Margins are tight and unforgiving in the restaurant business, but an obvious opportunity for savings comes in the form of energy efficiency, and numerous state-funded programs offer cost-cutting incentives to help businesses become more sustainable.

The United Illuminating Company (ui) in Connecticut handles 20 percent of that state’s energy supply and provides restaurants with a 36-month history of their energy consumption, including hours of the day and the days of the week, to show where savings can be earned. If restaurants join the program, incentives may include up to 50 percent of costs covered by the state and zero percent financing, for those businesses with strong credit. When the state-funded Energize Connecticut program started in 2000, it provided opportunities for restaurants to improve efficiency in the areas of refrigeration controls, HVAC, and lighting. More recently, innovations like heat-recovery grills and advanced LED lights that can match the color and tone of existing installed lights have come to market.

David Petrone, chef and owner of Riverview Bistro in Stratford, Connecticut, which opened in 2012, signed up with Energize Connecticut in March 2014. The state covers about 50 percent of the tab and allows him to pay the rest interest-free over three and a half years. Petrone opted to implement the entire efficiency package, from LED lighting to controlled thermostats and sustainable water faucets. The restaurant’s monthly payment is roughly $700, which is about half its monthly savings of around $1,300.

“Restaurants do not have the highest profit margin, so it’s a dollar-and-cents business,” Chef Petrone says. “You have to find every angle you can to save as much as you can. In my case, I had to look at the real operating costs that I could play with—gas, electric, water—because those are things you can control to a certain degree.”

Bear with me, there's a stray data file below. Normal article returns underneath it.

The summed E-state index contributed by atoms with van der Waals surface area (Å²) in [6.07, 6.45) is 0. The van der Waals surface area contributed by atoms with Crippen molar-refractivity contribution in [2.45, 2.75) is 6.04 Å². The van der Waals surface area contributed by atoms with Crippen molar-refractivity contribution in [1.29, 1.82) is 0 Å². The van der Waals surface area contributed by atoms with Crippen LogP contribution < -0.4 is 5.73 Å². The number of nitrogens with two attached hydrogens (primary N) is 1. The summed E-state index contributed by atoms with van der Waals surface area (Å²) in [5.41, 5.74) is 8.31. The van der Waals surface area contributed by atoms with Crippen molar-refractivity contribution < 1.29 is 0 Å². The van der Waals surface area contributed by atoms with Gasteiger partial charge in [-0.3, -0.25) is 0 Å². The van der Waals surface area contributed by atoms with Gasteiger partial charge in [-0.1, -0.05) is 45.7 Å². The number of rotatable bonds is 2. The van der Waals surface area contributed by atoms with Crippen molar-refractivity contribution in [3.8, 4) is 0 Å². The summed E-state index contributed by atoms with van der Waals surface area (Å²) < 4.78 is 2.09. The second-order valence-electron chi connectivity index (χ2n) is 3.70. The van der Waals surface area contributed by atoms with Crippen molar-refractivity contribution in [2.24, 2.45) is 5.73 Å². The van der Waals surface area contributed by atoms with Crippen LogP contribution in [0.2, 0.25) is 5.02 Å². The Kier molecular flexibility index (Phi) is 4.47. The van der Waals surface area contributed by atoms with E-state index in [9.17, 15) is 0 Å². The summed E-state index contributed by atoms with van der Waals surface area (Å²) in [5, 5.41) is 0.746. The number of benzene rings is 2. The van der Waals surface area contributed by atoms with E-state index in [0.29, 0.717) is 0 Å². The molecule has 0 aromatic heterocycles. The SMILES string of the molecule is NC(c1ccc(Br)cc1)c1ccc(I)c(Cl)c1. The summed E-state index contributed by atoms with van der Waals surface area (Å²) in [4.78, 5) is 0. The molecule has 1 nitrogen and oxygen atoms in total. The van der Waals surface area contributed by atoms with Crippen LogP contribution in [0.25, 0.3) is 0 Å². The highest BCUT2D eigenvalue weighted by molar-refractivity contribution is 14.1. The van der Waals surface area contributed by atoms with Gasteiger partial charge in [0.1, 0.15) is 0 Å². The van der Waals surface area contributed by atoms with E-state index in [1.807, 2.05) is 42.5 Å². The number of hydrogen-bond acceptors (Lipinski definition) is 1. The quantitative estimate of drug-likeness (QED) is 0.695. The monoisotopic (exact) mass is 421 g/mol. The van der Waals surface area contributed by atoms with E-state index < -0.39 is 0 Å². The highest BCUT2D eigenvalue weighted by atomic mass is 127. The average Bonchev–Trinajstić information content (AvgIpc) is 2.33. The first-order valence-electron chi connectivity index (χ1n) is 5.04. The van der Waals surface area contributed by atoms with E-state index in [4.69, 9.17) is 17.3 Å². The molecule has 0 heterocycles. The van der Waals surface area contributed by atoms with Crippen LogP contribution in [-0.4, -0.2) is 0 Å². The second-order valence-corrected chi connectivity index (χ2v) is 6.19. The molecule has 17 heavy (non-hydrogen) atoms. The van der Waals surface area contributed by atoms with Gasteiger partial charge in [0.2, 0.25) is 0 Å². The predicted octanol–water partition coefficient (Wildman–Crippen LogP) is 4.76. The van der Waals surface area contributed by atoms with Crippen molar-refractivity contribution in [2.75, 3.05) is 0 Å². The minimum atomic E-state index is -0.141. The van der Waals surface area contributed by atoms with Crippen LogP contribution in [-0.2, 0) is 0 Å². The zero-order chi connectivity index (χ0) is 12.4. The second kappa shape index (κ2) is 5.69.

For instance, he replaced the 400-watt lightbulbs used in the restaurant’s parking lot with a 60-watt LED panel that was brighter. In the kitchen, he transitioned from four 34-watt bulbs to two bulbs plus mirrors.

Another Connecticut operator who has worked with UI is Brian Faye, co-owner of Lenny and Joe’s, which has locations in New Haven, Madison, and Westbrook. The New Haven restaurant is the newest unit and the first to become energy efficient. “It’s a great thing to do to help out, and the cost [savings] are great, too,” Faye says, adding that UI “came in and redid all of our light bulbs. We also purchased an energy-efficient refrigerator/freezer, and we redid all of the parking lot lights. It’s been great.”

Since completing the UI–recommended efficiencies project in October 2013 (they started working on it that February), the 10,000-square-foot location has saved an estimated $10,000 to $11,000 a year. In a scenario that has been common for UI, Faye admits he ignored the program the first couple of times he was approached. “Then I met with them, they explained everything, and I decided to go forward,” Faye says. “If something seems too good to be true it probably is, but they said they’d pay for everything and redo it all.”

And they did. “I didn’t really have to do anything,” Faye says.

Similar programs to help restaurants conserve costs and operate more efficiently exist around the country, such as those from ComEd in the Chicago and northern Illinois markets. Exploring incentive programs to conserve energy is certainly a conversation worth having with local utility providers, and national programs are worth exploring as well, such as the Green Restaurant Association, a non-profit based in Boston that provides tools for restaurants to become more energy efficient and environmentally friendly. Similarly, the National Restaurant Association’s Conserve program provides do-it-yourself tips for operators and works with organizations including Energy Star, the Food Service Technology Center, and the Food Waste Reduction Alliance.

Feature, Restaurant Design, Sustainability